As I sit with parents before meeting their children for the first time, I often hear the same things over and over: “It’s a constant power struggle. I can’t trust them to do anything on their own, and I’m exhausted from always having to step in.” This repetitive topic doesn’t come up because the parent or child is failing, but rather because a parent-child relationship is hard and parenting is even harder. For example, there is a constant struggle between trying to allow your child to get themselves ready for school versus realizing you only have five minutes to get out the door, and you need to get them ready yourself. In order to keep the world spinning, parents often take over out of love, necessity, and even frustration. As this dynamic grows, the parent learns to doubt the child’s ability to do for themselves. The child learns they aren’t capable and feel like they don’t have any control.
As I begin to work with these children in the play therapy room, they quickly learn they have some control – and they relish in it. They often jump right into the parent role with great joy, beginning to order me around. When kids feel they lack a sense of control, they fight for it. They begin saying “no” more often. They dig their heels in and grasp at straws to show they too have a voice. The power struggle grows, and with it comes a stress in the parent-child relationship. The cycle continues. Parents feel flabbergasted because they are doing anything and everything they possibly can for their child, while their child is doing anything and everything they can to take back power.
Now the question remains – how do you break the cycle? It’s not easy and it takes time, but there is hope. Take marriage, for example – the foundation and trust of a marriage isn’t determined by vacations, anniversaries, or birthday parties. It is built in the most mundane moments of life: morning routines, nightly dinner, little acts of kindness. The same is true for children. The parent-child relationship isn’t built on the fun exciting moments (although they are great and have value), but they are built in the small moments: everyday routines, schedules, bedtimes. And little changes to those small moments can have some of the biggest impacts. Small phrases that relinquish some power back to your child can make them feel heard, loved, and appreciated. The strength and capability of your child that had been buried under all of the struggle can also surprise you as the parent.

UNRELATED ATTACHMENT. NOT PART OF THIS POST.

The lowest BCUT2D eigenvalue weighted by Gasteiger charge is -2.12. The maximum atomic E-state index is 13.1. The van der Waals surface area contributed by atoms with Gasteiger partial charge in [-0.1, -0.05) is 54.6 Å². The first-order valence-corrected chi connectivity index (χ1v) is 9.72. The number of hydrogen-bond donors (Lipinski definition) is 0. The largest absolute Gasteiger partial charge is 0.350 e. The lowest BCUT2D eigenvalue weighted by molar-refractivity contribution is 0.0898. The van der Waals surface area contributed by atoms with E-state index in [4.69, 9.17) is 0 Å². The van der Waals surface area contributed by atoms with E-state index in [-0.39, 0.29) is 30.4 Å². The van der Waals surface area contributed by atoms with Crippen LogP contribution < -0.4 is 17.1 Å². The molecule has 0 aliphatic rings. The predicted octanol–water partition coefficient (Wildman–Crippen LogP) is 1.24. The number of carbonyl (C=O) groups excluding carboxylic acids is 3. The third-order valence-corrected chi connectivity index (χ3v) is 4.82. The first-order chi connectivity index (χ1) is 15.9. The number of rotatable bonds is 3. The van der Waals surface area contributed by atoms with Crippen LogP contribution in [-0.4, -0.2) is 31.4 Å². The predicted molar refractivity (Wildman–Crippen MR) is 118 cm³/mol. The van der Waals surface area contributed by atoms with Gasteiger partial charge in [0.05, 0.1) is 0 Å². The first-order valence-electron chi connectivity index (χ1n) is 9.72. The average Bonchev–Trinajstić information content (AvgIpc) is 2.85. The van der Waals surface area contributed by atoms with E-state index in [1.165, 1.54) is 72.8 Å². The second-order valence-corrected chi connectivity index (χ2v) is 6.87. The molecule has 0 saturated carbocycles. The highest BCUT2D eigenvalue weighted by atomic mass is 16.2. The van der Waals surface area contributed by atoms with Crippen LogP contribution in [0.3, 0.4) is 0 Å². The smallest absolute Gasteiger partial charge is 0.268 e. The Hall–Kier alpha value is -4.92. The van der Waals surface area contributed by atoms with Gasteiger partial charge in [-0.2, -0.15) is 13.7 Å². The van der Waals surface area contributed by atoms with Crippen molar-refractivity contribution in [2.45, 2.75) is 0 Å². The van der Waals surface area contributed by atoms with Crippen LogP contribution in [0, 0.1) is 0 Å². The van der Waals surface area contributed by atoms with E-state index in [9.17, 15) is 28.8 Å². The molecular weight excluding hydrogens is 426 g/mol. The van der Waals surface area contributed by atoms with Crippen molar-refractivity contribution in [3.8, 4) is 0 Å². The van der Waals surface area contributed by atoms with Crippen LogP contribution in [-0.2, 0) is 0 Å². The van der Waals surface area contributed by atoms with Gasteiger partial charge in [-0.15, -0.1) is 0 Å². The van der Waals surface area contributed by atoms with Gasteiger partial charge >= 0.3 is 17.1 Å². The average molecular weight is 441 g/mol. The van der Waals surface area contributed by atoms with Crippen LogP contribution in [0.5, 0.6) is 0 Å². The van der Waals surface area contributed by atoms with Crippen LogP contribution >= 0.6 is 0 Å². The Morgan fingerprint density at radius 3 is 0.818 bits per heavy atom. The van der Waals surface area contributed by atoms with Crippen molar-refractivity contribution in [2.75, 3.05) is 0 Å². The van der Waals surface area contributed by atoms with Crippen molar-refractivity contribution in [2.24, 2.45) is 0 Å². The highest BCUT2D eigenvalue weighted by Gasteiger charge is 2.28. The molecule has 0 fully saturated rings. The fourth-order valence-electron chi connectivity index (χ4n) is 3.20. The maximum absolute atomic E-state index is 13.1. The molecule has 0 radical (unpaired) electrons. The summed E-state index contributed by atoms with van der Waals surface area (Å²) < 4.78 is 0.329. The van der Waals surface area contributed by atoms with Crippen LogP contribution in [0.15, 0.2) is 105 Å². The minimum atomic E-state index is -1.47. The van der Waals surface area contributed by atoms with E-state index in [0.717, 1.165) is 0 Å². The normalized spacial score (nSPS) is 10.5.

One of the easiest ways to begin to change the cycle with your child is to give them empowering choices. Asking a question like, “Do you want an apple or a banana for snack today?” They are both healthy fruits, but the child gets to have a say. “You have to clean your room today. Do you want to do it before or after lunch?” By allowing your child to be an active part of the conversation and decision, they begin to feel like their voice is being heard. These questions work to not only begin to allow your child to learn and practice the skill of decision-making, but they begin to slowly melt away at the power struggle that is so ever-present between a parent and a strong-willed child.
You are also able to use choices as consequences. As your child begins to grow their ability to make decisions, phrases like, “If you choose to not clean up your room, you also choose to not have screen time today. What do you choose?” The hard part about this, as with anytime you give up control, is you have to be okay with either choice. They will eventually want screen time again, and, after the 7th day of a meltdown from losing it, they might just eventually choose to clean up their room.
Parenting is hard, and it takes consistency and time. It doesn’t happen overnight. At the end of it all, know your strong-willed child will grow up to be a leader who can fall back on their parents when they make a mistake. They know that their parents love them and believe they are capable.